Arsenic is a heavy metal that is considered a known carcinogen, or cancer causing agent. It is also associated with a range of other adverse health effects. But there is no federal standard for arsenic in food or beverages other than water.
Last year, two studies by Consumer Reports found what they called 'worrisome' levels of arsenic, first in apple and grape juice and then in rice products. A significant number of the products tested by Consumer Reports exceeded the federal drinking water standard for arsenic. The reports prompted calls for expansion of federal standards for arsenic, and also warnings that people should limit their intake of rice and fruit juice.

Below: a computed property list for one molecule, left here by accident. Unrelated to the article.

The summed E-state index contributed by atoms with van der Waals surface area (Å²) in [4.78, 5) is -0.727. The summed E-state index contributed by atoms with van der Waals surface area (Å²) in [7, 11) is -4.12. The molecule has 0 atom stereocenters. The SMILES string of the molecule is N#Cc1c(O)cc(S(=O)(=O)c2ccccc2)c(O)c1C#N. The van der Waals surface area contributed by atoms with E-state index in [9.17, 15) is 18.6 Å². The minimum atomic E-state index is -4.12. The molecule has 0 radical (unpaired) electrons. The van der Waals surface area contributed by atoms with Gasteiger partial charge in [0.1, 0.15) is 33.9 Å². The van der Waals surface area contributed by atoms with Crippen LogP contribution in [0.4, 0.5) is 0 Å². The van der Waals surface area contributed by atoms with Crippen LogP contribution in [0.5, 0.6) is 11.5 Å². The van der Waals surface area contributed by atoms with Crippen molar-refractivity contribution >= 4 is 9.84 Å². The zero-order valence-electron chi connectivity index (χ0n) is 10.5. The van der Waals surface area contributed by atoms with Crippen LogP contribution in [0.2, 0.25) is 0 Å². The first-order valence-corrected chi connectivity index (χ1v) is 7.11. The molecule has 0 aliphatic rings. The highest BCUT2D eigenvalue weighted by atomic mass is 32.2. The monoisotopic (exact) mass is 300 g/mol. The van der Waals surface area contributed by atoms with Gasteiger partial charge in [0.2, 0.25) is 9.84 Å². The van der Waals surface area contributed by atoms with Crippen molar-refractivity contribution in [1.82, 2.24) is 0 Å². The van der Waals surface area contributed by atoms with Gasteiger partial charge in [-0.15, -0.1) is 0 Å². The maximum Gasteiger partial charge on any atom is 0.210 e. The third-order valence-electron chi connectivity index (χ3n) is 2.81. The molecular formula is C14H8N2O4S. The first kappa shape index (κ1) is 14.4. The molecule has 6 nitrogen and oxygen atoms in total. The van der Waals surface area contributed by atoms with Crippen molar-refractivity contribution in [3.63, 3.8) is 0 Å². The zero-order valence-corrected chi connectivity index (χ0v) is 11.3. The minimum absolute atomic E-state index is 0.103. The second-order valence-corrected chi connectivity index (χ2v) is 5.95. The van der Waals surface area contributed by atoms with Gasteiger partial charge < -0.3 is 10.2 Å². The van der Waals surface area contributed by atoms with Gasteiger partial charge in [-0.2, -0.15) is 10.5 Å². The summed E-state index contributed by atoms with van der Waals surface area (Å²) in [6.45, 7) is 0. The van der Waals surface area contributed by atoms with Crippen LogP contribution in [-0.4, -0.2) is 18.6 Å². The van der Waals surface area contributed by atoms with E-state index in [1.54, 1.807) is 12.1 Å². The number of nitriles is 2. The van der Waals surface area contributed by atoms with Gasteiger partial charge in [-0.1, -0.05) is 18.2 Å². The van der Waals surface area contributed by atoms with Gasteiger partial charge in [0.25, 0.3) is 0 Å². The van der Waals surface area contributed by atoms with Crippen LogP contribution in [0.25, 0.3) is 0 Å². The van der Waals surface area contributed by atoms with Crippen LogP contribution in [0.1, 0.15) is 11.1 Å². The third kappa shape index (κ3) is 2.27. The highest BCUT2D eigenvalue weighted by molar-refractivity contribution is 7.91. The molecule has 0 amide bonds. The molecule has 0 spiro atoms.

The FDA has also been monitoring arsenic levels in food and beverages since 1991 as part of their Total Dietary Study. They say their results are consistent with Consumer Reports’ findings, but that there is no need for consumers to change their eating or drinking habits.
So how worried should we be about arsenic in our food and drinks? Should there be federal standards for these products? And what goes into setting such a standard?
Dr. Josh Hamilton is Chief Academic and Scientific Officer, and a Senior Scientist at MBL. His research is largely focused on the mechanisms of arsenic toxicity, and he was heavily involved in getting a federal drinking water standard for arsenic enacted. His perspective on this issue is informative, and stops just shy of alarmist.